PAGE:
mudcat.org: The Guitar and Irish Traditional Music
Lyrics & Knowledge Personal Pages Record Shop Auction Links Radio & Media Kids Membership Help
The Mudcat Cafeawe

Post to this Thread - Printer Friendly - Home
Page: [1] [2]


The Guitar and Irish Traditional Music

GUEST,van lingle 26 Apr 05 - 05:53 PM
Pauline L 26 Apr 05 - 03:11 AM
michaelr 25 Apr 05 - 07:07 PM
GUEST,Declan 25 Apr 05 - 06:00 AM
Kaleea 25 Apr 05 - 04:55 AM
mooman 25 Apr 05 - 04:28 AM
Brendy 24 Apr 05 - 04:09 PM
kanevoices 24 Apr 05 - 11:42 AM
GUEST,van lingle 24 Apr 05 - 10:59 AM
GUEST 24 Apr 05 - 10:41 AM
GUEST,Chris B (Born Again Scouser) 22 Apr 05 - 06:36 AM
mooman 22 Apr 05 - 04:59 AM
Brendy 22 Apr 05 - 04:33 AM
Brendy 22 Apr 05 - 04:25 AM
The Shambles 20 Apr 05 - 02:04 AM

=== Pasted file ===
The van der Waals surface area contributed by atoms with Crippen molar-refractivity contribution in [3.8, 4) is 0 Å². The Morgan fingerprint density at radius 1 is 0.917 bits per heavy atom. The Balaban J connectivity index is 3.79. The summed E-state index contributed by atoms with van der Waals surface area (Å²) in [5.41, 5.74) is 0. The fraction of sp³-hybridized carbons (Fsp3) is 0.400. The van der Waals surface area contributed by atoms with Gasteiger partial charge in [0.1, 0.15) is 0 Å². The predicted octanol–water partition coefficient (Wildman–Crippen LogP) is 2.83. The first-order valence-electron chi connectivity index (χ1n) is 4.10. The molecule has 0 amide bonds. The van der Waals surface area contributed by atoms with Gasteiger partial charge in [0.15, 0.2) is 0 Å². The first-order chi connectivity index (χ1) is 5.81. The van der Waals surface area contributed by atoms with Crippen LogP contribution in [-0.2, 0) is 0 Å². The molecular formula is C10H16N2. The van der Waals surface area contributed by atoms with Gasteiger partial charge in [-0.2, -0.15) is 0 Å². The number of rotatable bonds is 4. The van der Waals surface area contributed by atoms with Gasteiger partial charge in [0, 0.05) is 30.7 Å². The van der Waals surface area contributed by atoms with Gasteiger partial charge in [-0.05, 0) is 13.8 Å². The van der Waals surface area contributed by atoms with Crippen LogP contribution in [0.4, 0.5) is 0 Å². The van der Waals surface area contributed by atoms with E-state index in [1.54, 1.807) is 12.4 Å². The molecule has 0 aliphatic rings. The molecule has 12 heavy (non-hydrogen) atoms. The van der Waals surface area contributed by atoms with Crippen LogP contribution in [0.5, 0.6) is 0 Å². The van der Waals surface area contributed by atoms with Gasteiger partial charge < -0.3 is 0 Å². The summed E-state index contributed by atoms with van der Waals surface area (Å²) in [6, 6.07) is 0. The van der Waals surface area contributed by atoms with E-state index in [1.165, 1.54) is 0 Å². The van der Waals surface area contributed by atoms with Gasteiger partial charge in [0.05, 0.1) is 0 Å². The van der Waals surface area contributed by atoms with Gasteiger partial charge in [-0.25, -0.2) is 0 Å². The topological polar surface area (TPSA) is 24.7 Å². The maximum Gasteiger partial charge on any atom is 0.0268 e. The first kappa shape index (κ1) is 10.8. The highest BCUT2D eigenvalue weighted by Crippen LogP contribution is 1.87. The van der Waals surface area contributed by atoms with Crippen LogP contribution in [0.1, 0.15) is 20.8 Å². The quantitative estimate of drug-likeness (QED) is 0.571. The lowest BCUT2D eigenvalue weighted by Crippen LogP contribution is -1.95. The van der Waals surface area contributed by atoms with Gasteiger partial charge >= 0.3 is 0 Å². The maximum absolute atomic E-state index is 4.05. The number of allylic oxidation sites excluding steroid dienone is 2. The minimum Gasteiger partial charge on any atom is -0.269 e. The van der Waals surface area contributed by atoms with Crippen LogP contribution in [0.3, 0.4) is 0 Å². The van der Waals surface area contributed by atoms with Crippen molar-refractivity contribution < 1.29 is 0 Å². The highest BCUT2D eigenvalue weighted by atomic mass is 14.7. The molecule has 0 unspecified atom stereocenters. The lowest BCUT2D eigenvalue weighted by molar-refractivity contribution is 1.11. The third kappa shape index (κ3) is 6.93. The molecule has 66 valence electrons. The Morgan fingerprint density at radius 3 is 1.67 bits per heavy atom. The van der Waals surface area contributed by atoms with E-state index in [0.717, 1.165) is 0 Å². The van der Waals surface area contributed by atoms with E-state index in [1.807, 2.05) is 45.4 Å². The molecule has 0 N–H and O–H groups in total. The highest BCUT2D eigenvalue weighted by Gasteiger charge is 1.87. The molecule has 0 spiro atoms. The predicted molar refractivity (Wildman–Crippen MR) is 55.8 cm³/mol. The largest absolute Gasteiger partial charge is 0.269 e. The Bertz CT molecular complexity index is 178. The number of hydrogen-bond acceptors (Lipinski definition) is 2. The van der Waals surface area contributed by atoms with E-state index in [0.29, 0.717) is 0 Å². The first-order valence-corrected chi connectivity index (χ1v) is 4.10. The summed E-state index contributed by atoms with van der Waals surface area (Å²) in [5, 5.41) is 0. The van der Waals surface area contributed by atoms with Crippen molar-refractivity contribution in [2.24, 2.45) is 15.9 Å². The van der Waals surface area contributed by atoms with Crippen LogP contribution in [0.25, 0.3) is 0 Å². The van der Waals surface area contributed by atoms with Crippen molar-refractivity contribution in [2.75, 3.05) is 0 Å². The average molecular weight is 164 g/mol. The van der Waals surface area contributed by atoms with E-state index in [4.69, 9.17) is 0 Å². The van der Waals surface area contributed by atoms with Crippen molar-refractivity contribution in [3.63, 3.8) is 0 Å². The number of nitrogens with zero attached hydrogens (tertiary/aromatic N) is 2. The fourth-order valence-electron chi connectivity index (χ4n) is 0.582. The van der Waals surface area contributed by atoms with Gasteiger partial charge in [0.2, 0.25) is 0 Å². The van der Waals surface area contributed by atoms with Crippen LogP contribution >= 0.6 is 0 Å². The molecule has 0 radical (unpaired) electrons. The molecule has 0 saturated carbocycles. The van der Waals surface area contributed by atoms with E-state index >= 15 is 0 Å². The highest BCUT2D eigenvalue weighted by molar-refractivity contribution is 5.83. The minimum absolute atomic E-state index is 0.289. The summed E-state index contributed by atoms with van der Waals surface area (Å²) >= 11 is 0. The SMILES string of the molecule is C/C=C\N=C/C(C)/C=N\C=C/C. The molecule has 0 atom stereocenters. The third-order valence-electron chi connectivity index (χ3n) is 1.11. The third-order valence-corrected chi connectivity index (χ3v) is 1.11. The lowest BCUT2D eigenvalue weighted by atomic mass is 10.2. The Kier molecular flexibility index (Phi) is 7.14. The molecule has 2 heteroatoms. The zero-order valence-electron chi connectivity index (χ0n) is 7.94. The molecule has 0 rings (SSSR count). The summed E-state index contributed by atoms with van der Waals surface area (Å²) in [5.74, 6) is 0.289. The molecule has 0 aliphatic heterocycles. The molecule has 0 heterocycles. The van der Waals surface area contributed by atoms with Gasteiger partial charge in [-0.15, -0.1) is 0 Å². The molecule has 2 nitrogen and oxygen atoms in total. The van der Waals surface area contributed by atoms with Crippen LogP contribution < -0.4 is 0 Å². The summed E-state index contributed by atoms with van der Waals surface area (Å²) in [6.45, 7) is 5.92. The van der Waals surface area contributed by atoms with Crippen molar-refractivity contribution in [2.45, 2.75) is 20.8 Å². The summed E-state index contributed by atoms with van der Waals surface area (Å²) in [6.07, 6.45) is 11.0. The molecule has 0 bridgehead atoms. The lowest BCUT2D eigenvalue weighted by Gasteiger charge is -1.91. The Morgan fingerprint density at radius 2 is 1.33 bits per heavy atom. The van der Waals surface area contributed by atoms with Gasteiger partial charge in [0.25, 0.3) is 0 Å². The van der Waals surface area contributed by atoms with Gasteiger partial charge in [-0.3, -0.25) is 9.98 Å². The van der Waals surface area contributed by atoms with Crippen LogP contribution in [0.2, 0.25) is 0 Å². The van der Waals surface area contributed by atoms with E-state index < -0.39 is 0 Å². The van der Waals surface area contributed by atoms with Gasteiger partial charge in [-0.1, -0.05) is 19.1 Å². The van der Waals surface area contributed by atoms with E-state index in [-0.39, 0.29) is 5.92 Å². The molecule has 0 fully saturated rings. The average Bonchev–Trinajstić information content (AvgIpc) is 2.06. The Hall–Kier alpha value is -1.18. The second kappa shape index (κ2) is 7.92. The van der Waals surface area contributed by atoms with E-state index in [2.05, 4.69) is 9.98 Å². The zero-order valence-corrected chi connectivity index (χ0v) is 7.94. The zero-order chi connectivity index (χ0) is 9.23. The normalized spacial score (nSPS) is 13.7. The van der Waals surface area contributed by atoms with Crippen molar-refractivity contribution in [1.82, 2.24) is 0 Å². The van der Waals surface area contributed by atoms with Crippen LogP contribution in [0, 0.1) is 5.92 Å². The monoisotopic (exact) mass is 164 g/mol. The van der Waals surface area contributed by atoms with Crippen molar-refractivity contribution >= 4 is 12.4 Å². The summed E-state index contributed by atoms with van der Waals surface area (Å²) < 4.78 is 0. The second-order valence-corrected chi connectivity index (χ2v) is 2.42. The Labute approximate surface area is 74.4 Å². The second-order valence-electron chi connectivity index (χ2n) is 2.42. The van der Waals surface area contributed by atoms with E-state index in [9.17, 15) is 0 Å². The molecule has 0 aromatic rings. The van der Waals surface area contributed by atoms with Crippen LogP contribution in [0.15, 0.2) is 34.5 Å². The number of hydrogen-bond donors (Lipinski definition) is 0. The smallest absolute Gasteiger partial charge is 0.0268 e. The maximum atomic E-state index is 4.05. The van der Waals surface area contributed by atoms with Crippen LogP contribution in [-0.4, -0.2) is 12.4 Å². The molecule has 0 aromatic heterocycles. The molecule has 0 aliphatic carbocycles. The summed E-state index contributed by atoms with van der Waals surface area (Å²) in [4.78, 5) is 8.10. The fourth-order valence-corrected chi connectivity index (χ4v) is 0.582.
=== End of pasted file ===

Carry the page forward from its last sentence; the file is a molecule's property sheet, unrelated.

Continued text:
PoppaGator 19 Apr 05 - 04:35 PM
GUEST,cromdubh 19 Apr 05 - 04:17 PM
GUEST,Jim 19 Apr 05 - 09:02 AM
PoppaGator 18 Apr 05 - 07:45 PM
Cromdubh 18 Apr 05 - 03:33 PM
Stu 18 Apr 05 - 03:15 PM
The Shambles 18 Apr 05 - 02:40 PM
PoppaGator 18 Apr 05 - 12:48 PM
The Shambles 17 Apr 05 - 08:32 PM
GUEST 17 Apr 05 - 09:46 AM
The Shambles 17 Apr 05 - 06:55 AM
GUEST,Chris B (Born Again Scouser) 17 Apr 05 - 04:52 AM
Goose Gander 17 Apr 05 - 04:24 AM
Goose Gander 17 Apr 05 - 12:58 AM
Goose Gander 17 Apr 05 - 12:56 AM
Malcolm Douglas 16 Apr 05 - 10:42 PM
Goose Gander 16 Apr 05 - 09:44 PM
skarpi 16 Apr 05 - 05:38 PM
Cromdubh 16 Apr 05 - 05:25 PM
GUEST,Chris B (Born Again Scouser) 16 Apr 05 - 04:25 PM
GUEST 21 Jan 05 - 11:17 AM
Richard Bridge 20 Jan 05 - 07:38 PM
Amos 20 Jan 05 - 09:46 AM
number 6 20 Jan 05 - 08:46 AM
Big Mick 20 Jan 05 - 08:25 AM
GUEST,divilthebit 20 Jan 05 - 07:19 AM
GUEST,Joe 19 Oct 04 - 09:19 AM
GUEST,a banjo player 18 Oct 04 - 11:19 PM
MartinRyan 28 Jan 03 - 06:32 AM
An Pluiméir Ceolmhar 28 Jan 03 - 06:19 AM
Gypsy 27 Jan 03 - 10:56 PM